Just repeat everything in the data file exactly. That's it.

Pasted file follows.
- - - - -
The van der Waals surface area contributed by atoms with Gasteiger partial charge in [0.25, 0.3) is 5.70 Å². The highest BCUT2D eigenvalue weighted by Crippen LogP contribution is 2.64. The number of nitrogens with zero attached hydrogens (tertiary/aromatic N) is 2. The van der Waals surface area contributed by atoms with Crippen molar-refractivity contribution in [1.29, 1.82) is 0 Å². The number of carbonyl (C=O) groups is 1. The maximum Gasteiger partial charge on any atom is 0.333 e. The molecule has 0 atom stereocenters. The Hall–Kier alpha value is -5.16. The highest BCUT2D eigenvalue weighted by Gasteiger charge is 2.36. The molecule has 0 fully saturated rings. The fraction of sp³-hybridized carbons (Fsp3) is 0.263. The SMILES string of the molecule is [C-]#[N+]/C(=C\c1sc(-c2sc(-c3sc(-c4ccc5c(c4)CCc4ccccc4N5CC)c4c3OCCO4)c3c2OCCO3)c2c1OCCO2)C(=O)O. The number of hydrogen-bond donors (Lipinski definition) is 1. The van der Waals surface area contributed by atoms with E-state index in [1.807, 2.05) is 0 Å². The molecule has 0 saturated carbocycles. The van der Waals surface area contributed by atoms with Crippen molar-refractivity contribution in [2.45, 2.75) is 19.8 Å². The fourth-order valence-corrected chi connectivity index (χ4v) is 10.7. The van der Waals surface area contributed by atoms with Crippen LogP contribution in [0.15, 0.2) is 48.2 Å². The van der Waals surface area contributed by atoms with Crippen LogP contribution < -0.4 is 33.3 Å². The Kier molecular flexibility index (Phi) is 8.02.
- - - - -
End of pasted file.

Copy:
The van der Waals surface area contributed by atoms with Gasteiger partial charge in [0.25, 0.3) is 5.70 Å². The highest BCUT2D eigenvalue weighted by Crippen LogP contribution is 2.64. The number of nitrogens with zero attached hydrogens (tertiary/aromatic N) is 2. The van der Waals surface area contributed by atoms with Crippen molar-refractivity contribution in [1.29, 1.82) is 0 Å². The number of carbonyl (C=O) groups is 1. The maximum Gasteiger partial charge on any atom is 0.333 e. The molecule has 0 atom stereocenters. The Hall–Kier alpha value is -5.16. The highest BCUT2D eigenvalue weighted by Gasteiger charge is 2.36. The molecule has 0 fully saturated rings. The fraction of sp³-hybridized carbons (Fsp3) is 0.263. The SMILES string of the molecule is [C-]#[N+]/C(=C\c1sc(-c2sc(-c3sc(-c4ccc5c(c4)CCc4ccccc4N5CC)c4c3OCCO4)c3c2OCCO3)c2c1OCCO2)C(=O)O. The number of hydrogen-bond donors (Lipinski definition) is 1. The van der Waals surface area contributed by atoms with E-state index in [1.807, 2.05) is 0 Å². The molecule has 0 saturated carbocycles. The van der Waals surface area contributed by atoms with Crippen molar-refractivity contribution in [2.45, 2.75) is 19.8 Å². The fourth-order valence-corrected chi connectivity index (χ4v) is 10.7. The van der Waals surface area contributed by atoms with Crippen LogP contribution in [0.15, 0.2) is 48.2 Å². The van der Waals surface area contributed by atoms with Crippen LogP contribution < -0.4 is 33.3 Å². The Kier molecular flexibility index (Phi) is 8.02.